> their

> anguish over the quality of justice dispensed by the tribunals. Critically

> examining the appointments of ex-bureaucrats to the Customs, Excise and

> Gold Control Appellate Tribunal, the Supreme Court noted that while former

> bureaucrats may be experts in their field, judicial adjudication was a

> special process that required to be administered by an experienced judge.

> The Court recommended the provision of appeals from the tribunal to the

> High Court to assuage the feeling of injustice to litigants who were being

> denied judicial expertise. Â R.K Jain v. Union of India and others,

> AIR1993

> SC 1769. While the Supreme Court recognized that tribunals could include

> non-judicial members who brought in specialist knowledge, they noted that

> preference in favour of non-judicial experts would reduce the efficacy of

> the tribunal as an alternative to the jurisdiction of a High Court.

> L.Chandrakumar v. Union of India, AIR 1997 SC 1125. Through a series of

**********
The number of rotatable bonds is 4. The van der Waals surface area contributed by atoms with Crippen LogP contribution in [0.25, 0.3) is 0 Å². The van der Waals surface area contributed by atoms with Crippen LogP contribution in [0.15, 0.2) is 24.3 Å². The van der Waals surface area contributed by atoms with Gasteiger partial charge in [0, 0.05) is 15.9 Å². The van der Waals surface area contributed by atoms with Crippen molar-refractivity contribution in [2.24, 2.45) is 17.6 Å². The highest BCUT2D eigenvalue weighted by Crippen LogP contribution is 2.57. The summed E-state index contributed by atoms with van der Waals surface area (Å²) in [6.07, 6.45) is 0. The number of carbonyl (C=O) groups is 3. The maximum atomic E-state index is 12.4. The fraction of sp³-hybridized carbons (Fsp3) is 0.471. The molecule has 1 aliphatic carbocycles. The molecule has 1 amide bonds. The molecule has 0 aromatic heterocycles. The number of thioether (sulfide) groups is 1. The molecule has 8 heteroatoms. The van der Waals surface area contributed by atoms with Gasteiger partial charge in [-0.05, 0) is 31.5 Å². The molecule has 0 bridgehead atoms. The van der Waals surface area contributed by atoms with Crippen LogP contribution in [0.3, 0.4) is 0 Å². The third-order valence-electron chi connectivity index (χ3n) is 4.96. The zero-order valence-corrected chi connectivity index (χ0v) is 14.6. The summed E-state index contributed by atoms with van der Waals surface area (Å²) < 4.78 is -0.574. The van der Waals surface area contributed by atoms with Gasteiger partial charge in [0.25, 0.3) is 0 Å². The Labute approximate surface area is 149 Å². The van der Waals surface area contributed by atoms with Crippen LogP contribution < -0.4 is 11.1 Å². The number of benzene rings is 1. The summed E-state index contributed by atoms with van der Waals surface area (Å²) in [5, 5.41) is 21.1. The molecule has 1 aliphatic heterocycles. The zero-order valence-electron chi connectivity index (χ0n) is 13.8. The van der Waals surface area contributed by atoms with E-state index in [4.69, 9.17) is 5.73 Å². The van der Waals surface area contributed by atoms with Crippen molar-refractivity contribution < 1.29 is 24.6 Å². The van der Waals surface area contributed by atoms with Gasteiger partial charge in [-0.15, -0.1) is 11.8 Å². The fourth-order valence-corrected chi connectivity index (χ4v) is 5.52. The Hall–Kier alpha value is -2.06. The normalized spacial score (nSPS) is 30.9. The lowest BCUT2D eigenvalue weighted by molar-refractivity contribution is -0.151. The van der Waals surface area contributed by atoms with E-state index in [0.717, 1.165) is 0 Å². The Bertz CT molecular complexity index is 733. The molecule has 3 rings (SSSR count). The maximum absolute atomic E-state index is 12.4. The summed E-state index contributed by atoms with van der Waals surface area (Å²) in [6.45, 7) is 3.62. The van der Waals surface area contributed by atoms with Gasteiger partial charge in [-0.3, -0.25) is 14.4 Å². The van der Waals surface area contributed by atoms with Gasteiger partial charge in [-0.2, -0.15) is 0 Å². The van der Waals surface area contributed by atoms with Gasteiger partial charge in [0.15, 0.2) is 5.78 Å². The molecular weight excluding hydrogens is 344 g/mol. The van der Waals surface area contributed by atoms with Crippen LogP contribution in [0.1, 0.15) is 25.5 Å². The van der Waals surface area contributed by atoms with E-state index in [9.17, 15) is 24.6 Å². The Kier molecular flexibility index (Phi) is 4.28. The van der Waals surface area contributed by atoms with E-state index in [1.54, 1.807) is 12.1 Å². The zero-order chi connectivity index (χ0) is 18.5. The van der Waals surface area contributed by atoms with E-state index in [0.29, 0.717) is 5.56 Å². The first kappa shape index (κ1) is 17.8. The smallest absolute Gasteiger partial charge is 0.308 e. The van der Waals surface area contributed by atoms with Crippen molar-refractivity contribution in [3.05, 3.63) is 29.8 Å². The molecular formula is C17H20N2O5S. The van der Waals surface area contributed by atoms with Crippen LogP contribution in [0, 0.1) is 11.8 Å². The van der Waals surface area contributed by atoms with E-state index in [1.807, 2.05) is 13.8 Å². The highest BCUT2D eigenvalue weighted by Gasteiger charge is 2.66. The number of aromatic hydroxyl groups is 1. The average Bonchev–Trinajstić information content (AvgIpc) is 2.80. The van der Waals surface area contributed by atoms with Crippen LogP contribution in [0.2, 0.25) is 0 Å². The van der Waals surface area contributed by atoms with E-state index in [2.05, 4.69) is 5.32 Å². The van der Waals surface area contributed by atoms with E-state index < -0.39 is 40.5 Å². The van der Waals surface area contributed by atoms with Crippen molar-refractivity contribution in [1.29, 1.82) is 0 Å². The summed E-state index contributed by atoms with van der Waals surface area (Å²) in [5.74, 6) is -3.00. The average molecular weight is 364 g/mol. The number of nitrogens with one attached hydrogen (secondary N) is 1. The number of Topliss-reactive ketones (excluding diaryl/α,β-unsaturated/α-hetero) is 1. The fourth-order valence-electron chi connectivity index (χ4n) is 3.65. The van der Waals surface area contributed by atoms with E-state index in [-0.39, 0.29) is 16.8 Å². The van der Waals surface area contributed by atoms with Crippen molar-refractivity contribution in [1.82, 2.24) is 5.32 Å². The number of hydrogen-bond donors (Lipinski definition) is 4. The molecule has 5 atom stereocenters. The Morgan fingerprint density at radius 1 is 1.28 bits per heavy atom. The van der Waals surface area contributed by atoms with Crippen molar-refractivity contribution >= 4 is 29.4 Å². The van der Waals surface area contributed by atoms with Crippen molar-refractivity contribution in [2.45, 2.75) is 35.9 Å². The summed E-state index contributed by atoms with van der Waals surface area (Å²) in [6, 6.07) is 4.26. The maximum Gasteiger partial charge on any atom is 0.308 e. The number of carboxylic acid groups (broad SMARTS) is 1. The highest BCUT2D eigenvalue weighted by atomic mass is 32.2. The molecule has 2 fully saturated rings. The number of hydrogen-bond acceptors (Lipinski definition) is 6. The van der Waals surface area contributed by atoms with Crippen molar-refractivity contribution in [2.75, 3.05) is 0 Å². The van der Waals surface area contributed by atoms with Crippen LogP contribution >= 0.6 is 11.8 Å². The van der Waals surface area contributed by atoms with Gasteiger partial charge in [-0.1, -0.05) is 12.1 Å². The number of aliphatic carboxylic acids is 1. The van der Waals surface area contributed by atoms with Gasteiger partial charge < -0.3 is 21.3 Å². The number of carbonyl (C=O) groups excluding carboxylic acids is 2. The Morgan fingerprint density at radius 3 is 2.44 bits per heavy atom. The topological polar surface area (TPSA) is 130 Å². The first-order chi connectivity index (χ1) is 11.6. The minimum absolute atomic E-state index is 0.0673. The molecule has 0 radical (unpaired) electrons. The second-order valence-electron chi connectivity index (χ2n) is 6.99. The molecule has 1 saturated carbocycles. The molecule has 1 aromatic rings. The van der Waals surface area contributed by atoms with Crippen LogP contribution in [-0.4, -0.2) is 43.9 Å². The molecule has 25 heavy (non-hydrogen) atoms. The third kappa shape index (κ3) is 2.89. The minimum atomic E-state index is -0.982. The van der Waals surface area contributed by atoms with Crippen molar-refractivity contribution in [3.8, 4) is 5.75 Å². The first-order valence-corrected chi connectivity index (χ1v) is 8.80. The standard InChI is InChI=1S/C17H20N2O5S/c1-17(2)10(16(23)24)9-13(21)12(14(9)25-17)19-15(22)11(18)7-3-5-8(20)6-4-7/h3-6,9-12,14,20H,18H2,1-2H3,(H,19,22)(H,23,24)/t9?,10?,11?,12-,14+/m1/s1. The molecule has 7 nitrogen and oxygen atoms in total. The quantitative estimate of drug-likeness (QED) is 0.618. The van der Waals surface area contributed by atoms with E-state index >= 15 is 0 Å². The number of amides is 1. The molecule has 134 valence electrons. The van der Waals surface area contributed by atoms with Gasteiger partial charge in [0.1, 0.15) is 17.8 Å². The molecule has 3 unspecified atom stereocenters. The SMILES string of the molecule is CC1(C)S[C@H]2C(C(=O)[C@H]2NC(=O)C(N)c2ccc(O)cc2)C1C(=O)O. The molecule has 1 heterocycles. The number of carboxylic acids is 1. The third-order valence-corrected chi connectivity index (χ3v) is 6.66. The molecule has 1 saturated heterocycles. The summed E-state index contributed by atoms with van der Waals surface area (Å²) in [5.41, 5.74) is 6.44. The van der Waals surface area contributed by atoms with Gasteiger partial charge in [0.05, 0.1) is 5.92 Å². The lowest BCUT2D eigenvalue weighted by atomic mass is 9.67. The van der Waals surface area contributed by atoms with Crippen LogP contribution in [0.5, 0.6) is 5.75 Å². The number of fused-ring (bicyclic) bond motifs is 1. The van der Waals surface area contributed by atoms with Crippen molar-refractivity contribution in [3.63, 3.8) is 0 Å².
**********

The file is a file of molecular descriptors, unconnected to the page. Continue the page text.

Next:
> little studied decisions, the Supreme Court linked the the also also

> linked

> service conditions of judges to the constitutional guarantee of judicial

> independence. They laid down detailed service conditions for the entire

> subordinate judiciary, holding that judges with higher pay, better

> libraries, housing and allowances will attract better candidates and make

> them less likely to succumb to external pressure. In the process they also

> assumed some budgetary control from the executive, and bolstered their own

> autonomy. All India Judges Association v. Undion of India, (1993) 4 SCC

> 288.


> In 2010, the Supreme Court began to apply these standards to existing

> tribunals by holding the National Company Law Board in violation of these

> standards. The Supreme Court noted the necessity of technical experts but

> reminded the government that “a lifetime of experience in administration

> may make a member of the civil services a good and able administrator, but

> not a necessarily good, able and impartial adjudicator”. The court then

> ruled that only judges and advocates who have practiced for ten years were

> eligible for appointment as a judicial member of the board. More

> significantly, it rejected the composition of the Selection Committee

> under

> the statute which comprised of the Chief Justice of India, and the